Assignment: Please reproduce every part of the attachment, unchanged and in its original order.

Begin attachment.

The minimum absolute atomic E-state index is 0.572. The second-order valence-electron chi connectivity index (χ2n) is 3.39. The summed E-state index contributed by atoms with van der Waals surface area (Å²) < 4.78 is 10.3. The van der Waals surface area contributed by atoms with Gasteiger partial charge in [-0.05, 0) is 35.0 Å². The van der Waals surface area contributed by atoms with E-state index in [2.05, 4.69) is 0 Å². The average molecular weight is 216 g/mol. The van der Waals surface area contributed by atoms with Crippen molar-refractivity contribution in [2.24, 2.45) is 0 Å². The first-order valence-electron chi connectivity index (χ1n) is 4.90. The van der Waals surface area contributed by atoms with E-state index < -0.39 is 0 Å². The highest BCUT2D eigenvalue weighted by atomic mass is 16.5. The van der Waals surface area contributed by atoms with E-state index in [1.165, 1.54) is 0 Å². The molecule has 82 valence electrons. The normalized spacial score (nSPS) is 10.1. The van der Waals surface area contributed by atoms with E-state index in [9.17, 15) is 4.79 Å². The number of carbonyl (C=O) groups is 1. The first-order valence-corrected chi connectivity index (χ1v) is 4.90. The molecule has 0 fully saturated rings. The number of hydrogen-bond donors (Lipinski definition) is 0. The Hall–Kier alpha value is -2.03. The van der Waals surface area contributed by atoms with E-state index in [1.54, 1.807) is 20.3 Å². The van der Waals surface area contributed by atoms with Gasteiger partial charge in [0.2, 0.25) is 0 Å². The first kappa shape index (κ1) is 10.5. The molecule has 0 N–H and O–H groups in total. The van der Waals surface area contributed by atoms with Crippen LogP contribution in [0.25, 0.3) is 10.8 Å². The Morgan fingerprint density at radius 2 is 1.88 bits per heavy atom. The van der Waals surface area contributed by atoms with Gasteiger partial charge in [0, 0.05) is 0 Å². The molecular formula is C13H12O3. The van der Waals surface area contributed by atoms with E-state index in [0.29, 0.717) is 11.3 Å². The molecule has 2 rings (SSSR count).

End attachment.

The minimum absolute atomic E-state index is 0.572. The second-order valence-electron chi connectivity index (χ2n) is 3.39. The summed E-state index contributed by atoms with van der Waals surface area (Å²) < 4.78 is 10.3. The van der Waals surface area contributed by atoms with Gasteiger partial charge in [-0.05, 0) is 35.0 Å². The van der Waals surface area contributed by atoms with E-state index in [2.05, 4.69) is 0 Å². The average molecular weight is 216 g/mol. The van der Waals surface area contributed by atoms with Crippen molar-refractivity contribution in [2.24, 2.45) is 0 Å². The first-order valence-electron chi connectivity index (χ1n) is 4.90. The van der Waals surface area contributed by atoms with E-state index < -0.39 is 0 Å². The highest BCUT2D eigenvalue weighted by atomic mass is 16.5. The van der Waals surface area contributed by atoms with E-state index in [1.165, 1.54) is 0 Å². The molecule has 82 valence electrons. The normalized spacial score (nSPS) is 10.1. The van der Waals surface area contributed by atoms with E-state index in [9.17, 15) is 4.79 Å². The number of carbonyl (C=O) groups is 1. The first-order valence-corrected chi connectivity index (χ1v) is 4.90. The molecule has 0 fully saturated rings. The number of hydrogen-bond donors (Lipinski definition) is 0. The Hall–Kier alpha value is -2.03. The van der Waals surface area contributed by atoms with E-state index in [1.54, 1.807) is 20.3 Å². The van der Waals surface area contributed by atoms with Gasteiger partial charge in [0.2, 0.25) is 0 Å². The first kappa shape index (κ1) is 10.5. The molecule has 0 N–H and O–H groups in total. The van der Waals surface area contributed by atoms with Crippen LogP contribution in [0.25, 0.3) is 10.8 Å². The Morgan fingerprint density at radius 2 is 1.88 bits per heavy atom. The van der Waals surface area contributed by atoms with Gasteiger partial charge in [0, 0.05) is 0 Å². The molecular formula is C13H12O3. The van der Waals surface area contributed by atoms with E-state index in [0.29, 0.717) is 11.3 Å². The molecule has 2 rings (SSSR count).